Like clockwork, students begin asking about opportunities for extra points right after the midterm. I suggested in my syllabus that I might offer up to 20 extra points, in the form of some exercise that used class concepts — but no busywork. I did that, with two exercises that most students completed.
Another of the strong recommendations from the ASUonline support team was to have a “discussion board” feature built into the class. I was dubious at first, imagining how stilted “discussion” would be if it was just postings from scattered students and responses given perhaps days later. But with some skepticism, I set it up so that students would earn points each week (for a maximum of 50 points through the semester) for posting about some media report of a research study of some kind they had encountered that was relevant to what we were doing in class.
To my surprise, the discussion board turned out to be lively, engaging and a lot of fun — for me included. I made sure to check in with it each night and post a sentence or two of my own reaction to each posting; I learned from the evaluations at the end of the course that the students really appreciated knowing that their instructor actually was reading what they were posting. The studies (including links to the original material) that were posted and the comments the students made demonstrated that most actually were becoming critical consumers of media reports — a central goal of the course.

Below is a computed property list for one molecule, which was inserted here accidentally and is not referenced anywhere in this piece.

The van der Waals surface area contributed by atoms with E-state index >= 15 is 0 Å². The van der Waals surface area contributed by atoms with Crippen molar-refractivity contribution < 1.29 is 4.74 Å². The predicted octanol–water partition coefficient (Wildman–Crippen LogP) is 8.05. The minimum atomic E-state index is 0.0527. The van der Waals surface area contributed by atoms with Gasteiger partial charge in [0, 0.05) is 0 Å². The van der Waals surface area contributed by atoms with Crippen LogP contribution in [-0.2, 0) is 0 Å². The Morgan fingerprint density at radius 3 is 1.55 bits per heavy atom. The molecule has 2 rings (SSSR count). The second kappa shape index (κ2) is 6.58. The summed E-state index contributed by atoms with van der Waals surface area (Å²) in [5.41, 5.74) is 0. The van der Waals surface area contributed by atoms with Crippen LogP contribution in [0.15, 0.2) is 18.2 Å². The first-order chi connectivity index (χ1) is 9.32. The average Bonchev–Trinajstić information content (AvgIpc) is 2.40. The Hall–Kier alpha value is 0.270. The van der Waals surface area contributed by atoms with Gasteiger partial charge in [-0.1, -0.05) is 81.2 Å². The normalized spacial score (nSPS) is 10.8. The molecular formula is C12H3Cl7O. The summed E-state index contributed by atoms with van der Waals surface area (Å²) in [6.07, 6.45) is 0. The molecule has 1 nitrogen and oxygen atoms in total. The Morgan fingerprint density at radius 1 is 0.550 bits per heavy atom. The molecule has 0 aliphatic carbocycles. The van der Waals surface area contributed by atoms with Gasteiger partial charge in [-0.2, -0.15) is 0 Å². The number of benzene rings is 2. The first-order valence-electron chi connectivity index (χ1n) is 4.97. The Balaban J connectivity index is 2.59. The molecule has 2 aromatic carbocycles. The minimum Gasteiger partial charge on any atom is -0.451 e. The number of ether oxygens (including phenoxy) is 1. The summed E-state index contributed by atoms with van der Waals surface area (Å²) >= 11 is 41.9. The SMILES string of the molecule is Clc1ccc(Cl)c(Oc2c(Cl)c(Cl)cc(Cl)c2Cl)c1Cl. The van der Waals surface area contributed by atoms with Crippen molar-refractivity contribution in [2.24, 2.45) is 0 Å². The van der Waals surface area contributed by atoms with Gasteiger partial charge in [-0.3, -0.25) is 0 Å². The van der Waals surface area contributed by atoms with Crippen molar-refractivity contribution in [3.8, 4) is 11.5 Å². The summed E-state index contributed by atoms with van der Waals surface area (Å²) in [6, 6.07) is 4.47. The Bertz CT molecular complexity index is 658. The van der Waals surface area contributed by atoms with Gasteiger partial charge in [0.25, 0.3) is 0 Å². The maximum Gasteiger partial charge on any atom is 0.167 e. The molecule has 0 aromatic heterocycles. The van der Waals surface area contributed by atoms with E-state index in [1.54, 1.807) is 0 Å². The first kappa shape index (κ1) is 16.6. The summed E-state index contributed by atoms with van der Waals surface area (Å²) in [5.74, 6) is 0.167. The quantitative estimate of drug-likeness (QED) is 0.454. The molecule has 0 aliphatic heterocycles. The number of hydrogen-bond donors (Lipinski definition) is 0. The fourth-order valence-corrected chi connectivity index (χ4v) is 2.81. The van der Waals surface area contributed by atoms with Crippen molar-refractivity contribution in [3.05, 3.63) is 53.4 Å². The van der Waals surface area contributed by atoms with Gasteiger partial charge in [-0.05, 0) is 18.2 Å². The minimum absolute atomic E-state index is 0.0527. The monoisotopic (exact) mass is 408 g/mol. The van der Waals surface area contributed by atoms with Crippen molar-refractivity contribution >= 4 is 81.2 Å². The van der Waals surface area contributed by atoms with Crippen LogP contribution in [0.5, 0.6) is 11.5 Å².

The only problem was that a few students would wait until late Sunday night to post, which meant that there would be no chance for others to read and react. But I will address that the next time I do the course by having some sort of point-penalty for last-minute postings.
When all the virtual chalk dust had settled and the final exams were in, I evaluated the success of the course. Two students maxed the points; one student flunked, though he apparently quit doing the work for several weeks without formally dropping the course. Overall, about a quarter earned an A, a third were in the B range, another quarter in the C range and the rest limped in with Ds.
Was it too easy, or too hard? The so-called curve (a statistical concept in itself) looked pretty good to me. And the strictly anonymous student evaluations that were completed by more than 90% of the students were almost uniformly positive, despite the fact that many of them were from students who didn’t earn As or Bs.
One student noted in the evaluation: “What I liked the most was how helpful this class was in terms of building statistical literacy and confidence. Before this class, I would just shut down as soon as I saw numbers.” Another wrote simply: “I LOVED this class!”